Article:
YAKIMA, Wash. -- A lot of times a coach or a reporter will describe a player as “always the last one” to leave the practice field, or the weight room, or the gymnasium. Often, it’s simply a way of complimenting the athlete’s work ethic.

With Diego Delgadillo, it’s not an exaggeration. He is the last to leave ... perhaps because he was, in a way, late to arrive.

The Grandview junior didn’t play team sports as a kid. No Grid Kids. What he knew about football was what he saw on television, right up until he took up the sport in middle school. He showed promise as a running back, but in the summer prior to his sophomore year — when he was fully expecting not only to make the varsity but to make an impact — that disappeared in an instant.

It was just a play at football camp. He even remembers the call: “It was a 24 dive,” recalls Delgadillo, who was a fullback blocking on the play.

Delgadillo, a compact 5-foot-9, 170-pounder, made what he remembers as “a bad block” and felt something that felt like his right shoulder popped out. He had torn the cartilage connected to the clavicle — the collarbone — and was told by doctors he had no chance of playing football that fall.

Or, for that matter, for getting a good night’s sleep.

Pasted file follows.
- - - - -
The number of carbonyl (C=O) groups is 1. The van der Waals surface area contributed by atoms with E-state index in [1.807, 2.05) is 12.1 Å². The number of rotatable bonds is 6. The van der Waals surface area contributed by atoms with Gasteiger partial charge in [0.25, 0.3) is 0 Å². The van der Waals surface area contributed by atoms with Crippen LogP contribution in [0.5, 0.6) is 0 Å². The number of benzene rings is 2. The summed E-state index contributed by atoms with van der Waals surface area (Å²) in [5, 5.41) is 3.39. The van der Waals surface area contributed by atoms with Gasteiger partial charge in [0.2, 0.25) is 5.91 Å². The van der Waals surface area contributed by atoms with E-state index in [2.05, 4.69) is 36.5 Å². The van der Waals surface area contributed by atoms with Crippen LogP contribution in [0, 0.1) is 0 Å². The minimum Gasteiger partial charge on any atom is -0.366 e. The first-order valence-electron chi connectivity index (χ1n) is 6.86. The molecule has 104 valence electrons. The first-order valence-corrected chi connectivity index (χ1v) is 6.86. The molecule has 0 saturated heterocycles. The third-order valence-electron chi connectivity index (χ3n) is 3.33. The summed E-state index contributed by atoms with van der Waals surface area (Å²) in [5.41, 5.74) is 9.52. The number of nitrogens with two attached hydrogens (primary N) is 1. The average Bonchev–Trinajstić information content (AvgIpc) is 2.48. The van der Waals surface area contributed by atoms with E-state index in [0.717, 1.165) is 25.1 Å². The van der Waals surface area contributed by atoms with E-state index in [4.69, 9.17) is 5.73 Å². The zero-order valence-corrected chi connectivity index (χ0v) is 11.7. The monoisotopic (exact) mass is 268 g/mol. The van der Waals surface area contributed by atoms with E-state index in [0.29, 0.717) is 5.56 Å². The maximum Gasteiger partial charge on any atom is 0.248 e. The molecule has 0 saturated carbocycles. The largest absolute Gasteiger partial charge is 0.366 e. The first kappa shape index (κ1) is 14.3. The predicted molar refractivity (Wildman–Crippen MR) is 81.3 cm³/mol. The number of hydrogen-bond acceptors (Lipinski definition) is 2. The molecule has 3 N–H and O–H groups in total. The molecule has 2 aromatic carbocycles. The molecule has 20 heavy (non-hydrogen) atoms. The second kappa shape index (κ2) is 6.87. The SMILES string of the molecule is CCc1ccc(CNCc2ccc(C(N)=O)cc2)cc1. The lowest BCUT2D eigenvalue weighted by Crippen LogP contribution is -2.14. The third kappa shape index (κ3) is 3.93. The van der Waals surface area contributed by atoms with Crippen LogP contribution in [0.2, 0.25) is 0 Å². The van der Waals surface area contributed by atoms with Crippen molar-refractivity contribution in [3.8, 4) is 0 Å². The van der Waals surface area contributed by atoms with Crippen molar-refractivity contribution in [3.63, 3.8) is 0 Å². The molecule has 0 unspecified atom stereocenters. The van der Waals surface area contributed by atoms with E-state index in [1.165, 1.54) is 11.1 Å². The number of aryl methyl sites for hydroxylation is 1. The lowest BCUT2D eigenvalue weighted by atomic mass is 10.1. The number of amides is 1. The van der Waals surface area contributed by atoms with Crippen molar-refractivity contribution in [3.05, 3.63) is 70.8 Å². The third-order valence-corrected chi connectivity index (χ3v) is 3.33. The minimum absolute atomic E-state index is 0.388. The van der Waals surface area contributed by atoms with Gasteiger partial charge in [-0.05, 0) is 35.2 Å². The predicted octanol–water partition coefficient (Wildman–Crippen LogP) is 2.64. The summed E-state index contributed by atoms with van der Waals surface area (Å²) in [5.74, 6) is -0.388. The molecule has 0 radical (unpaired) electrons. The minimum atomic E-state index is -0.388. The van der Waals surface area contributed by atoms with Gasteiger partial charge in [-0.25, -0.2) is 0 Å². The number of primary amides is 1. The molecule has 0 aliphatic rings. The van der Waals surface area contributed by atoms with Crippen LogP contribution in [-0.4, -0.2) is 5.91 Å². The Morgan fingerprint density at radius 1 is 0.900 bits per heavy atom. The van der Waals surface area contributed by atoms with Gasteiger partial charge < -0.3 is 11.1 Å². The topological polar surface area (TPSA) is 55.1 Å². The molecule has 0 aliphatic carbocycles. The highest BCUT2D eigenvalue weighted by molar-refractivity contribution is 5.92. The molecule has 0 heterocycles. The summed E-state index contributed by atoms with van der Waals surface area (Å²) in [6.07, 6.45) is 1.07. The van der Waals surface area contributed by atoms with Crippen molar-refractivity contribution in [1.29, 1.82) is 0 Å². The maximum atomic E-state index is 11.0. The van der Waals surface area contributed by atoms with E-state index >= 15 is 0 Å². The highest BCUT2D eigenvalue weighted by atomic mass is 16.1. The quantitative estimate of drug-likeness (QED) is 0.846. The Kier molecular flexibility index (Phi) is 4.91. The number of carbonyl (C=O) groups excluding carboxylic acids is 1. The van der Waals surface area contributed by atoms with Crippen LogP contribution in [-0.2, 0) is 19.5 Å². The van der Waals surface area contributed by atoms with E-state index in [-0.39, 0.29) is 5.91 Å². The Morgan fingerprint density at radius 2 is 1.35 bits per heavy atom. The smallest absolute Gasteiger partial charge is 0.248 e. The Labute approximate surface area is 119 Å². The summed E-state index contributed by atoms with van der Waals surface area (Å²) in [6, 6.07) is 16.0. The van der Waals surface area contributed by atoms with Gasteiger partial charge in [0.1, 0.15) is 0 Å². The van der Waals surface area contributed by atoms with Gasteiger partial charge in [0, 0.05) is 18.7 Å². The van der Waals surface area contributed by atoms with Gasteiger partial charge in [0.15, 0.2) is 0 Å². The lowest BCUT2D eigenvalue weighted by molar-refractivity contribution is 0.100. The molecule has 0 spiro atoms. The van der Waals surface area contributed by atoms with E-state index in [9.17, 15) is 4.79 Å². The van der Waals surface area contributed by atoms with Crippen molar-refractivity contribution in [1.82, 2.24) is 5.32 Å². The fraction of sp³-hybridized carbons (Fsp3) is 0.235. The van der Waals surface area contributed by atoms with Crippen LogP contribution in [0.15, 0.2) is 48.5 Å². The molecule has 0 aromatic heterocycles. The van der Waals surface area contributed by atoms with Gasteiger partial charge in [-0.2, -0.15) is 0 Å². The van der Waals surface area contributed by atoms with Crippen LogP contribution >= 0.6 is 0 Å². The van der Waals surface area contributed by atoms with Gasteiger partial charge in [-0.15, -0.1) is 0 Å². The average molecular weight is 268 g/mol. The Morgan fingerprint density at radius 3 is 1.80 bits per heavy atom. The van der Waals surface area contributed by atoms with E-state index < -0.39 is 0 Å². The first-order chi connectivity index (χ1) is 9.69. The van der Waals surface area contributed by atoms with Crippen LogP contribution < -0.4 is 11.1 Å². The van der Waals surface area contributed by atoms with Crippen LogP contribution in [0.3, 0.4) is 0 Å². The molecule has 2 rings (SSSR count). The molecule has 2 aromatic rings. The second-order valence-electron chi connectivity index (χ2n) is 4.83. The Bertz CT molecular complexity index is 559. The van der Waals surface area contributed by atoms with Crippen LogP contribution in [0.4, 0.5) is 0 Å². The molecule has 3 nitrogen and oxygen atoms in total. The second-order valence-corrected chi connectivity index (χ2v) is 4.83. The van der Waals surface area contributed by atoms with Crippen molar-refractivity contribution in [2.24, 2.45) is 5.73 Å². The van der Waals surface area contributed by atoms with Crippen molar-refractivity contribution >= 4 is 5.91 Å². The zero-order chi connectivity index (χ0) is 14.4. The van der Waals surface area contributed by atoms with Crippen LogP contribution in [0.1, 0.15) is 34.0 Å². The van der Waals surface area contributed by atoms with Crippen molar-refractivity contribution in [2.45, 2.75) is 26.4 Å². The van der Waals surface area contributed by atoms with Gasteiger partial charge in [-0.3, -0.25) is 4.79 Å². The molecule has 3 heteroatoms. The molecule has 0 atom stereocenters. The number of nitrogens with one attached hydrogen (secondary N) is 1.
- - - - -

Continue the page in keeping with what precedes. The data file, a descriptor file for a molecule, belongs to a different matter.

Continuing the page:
For months, he recalls, “I slept on the couch pretty much every night, sort of sitting up. Any time I lay down, it hurt a lot.”

What hurt even more, at least emotionally, was that for the next five months Delgadillo couldn’t lift weights. He wasn’t allowed to. And all he could do for his football team was from the sidelines and cheer his teammates on.

“It was extremely frustrating,” he says, noting that he lost “pretty much all” of his muscle mass and tone, especially on his right side. Even after he began his physical rehabilitation, for a while weights were forbidden and he was stuck to working his shoulder and arm muscles with “those rubber-band things.”

Now? You can’t get him out of the weight room or off the practice field.

“He always has to be the last person off the field, the last person out of the weight room,” Greyhounds coach Rick Ramos says, noting that even when Ramos is about to close up the weight room and he’s already done his see-ya-laters with the remaining players, Delgadillo won’t actually leave until Ramos is literally locking the door.

“It’s just the kind of person I am,” Delgadillo says. “I’ve been that way since I was a kid, been going to weight rooms for a while now.”

But in being the last guy in any workout venue, is that to prove something to himself, to his coaches, or to someone else?

“I don’t know,” he says. “I’ve always had this mentality to work hard. I guess I got it from my parents; they’re the same way.”

This year Delgadillo will probably start both ways for the Greyhounds, at fullback and at a hybrid linebacker-cornerback. If he’s also on special teams, he’ll pretty much never leave the field.

At least, not until after everybody else has.